How to Adjust to Being a First Time Step-Parent

How to Adjust to Being a First Time Step-Parent

As a first time step-parent you should be open-minded about parenting responsibilities. Your partner obviously has more experience than you, and there may be particular things they expect that you are uncomfortable with. You should know beforehand where the lines are for you and for your partner. Sit down with him or her to discuss what is expected from you and from the child whose life you have entered. Depending on the age of your new step-child you may have more hands on parental responsibilities or you may function more as a friend and mentor. This expectation depends on both the parent and the child's needs.

Secondly you should be prepared to handle the other birth parent. If the birth mother or father is in the picture then they may also have expectations of what are and aren't your responsibilities. If you are parenting a toddler then they may be uncomfortable with you being too hands on with certain activities or they may expect that you act in a similar care capacity as a daytime caregiver would. Additionally, if you are parenting an adolescent or teen there are many subjects such as sexuality, religion, or culture that the other parent may feel are not your place to discuss. Both you and your partner should have these conversations with the other birth parent if possible to prevent friction.
In addition you should be aware that in the first few months of your position as a step parent you may face rebellion, confusion, and anger from your new step-child. This is normal. Try not to take their actions to heart as they are most likely feeling displaced. As a step-child they are faced with betraying the other parent if they like you or angering your partner if they don't. This is a confusing time and the best way to strengthen your relationship is to be understanding. Find ways to connect with them by showing interest in their life.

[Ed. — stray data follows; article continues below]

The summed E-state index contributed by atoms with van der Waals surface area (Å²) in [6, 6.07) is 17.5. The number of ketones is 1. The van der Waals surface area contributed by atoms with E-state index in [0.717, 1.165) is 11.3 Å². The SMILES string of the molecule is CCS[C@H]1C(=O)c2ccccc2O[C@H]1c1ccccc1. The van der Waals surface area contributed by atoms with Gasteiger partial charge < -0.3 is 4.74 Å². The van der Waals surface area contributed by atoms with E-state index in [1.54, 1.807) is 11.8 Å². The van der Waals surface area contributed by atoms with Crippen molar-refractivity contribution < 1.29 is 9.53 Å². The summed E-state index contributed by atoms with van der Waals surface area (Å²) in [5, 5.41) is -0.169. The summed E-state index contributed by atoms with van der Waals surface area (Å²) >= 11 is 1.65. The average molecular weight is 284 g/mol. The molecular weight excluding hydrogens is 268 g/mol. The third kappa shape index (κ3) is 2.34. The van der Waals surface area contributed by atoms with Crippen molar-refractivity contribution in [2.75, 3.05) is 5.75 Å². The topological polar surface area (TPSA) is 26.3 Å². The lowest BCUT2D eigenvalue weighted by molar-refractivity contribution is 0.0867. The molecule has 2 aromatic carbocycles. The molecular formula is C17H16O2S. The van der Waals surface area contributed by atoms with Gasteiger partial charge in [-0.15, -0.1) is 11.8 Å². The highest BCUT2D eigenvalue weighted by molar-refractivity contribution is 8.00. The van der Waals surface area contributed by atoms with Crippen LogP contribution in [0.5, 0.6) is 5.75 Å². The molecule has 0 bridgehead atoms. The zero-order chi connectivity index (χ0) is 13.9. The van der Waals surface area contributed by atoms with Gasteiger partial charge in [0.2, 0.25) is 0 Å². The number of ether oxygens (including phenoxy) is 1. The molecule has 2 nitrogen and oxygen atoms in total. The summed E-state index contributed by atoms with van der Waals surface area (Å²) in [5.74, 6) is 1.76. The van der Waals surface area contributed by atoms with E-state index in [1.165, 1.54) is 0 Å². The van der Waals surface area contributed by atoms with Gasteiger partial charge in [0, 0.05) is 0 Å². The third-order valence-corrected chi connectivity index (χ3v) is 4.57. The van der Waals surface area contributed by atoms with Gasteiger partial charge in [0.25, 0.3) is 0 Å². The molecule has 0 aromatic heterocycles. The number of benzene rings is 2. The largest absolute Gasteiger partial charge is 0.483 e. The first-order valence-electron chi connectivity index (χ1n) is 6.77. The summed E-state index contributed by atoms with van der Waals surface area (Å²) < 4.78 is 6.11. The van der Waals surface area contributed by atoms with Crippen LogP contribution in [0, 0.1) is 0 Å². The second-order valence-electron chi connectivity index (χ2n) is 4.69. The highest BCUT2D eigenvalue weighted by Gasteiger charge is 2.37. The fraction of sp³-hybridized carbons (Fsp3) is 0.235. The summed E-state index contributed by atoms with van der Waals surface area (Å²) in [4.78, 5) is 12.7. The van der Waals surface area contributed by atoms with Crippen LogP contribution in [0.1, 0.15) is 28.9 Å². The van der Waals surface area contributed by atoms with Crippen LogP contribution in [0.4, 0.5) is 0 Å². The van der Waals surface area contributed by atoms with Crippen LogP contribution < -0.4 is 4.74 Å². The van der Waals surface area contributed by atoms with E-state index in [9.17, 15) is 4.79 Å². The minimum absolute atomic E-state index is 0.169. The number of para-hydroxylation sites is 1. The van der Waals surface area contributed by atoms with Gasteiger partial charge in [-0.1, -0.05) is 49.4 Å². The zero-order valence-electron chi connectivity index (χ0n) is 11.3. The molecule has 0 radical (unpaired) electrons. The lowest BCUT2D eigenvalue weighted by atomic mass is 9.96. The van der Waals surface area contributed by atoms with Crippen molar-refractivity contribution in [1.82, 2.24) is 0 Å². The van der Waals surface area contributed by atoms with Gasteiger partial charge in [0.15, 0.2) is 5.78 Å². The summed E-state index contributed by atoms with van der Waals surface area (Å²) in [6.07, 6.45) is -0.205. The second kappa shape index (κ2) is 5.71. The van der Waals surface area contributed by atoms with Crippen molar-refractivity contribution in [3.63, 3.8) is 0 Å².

Finally, be aware that your position is changing and evolving constantly. Just like a child's birth parent your relationship may change almost daily. Children are growing and learning who they are, so take the challenges day by day. Your relationship with your partner will also grow and change as you bond with your step-child. Failure to bond may put strain on your relationship, but a growing bond with your step-child will only grow your partner's feelings. If you run into serious or long-term issues you may seek family counseling services to help enable growth.


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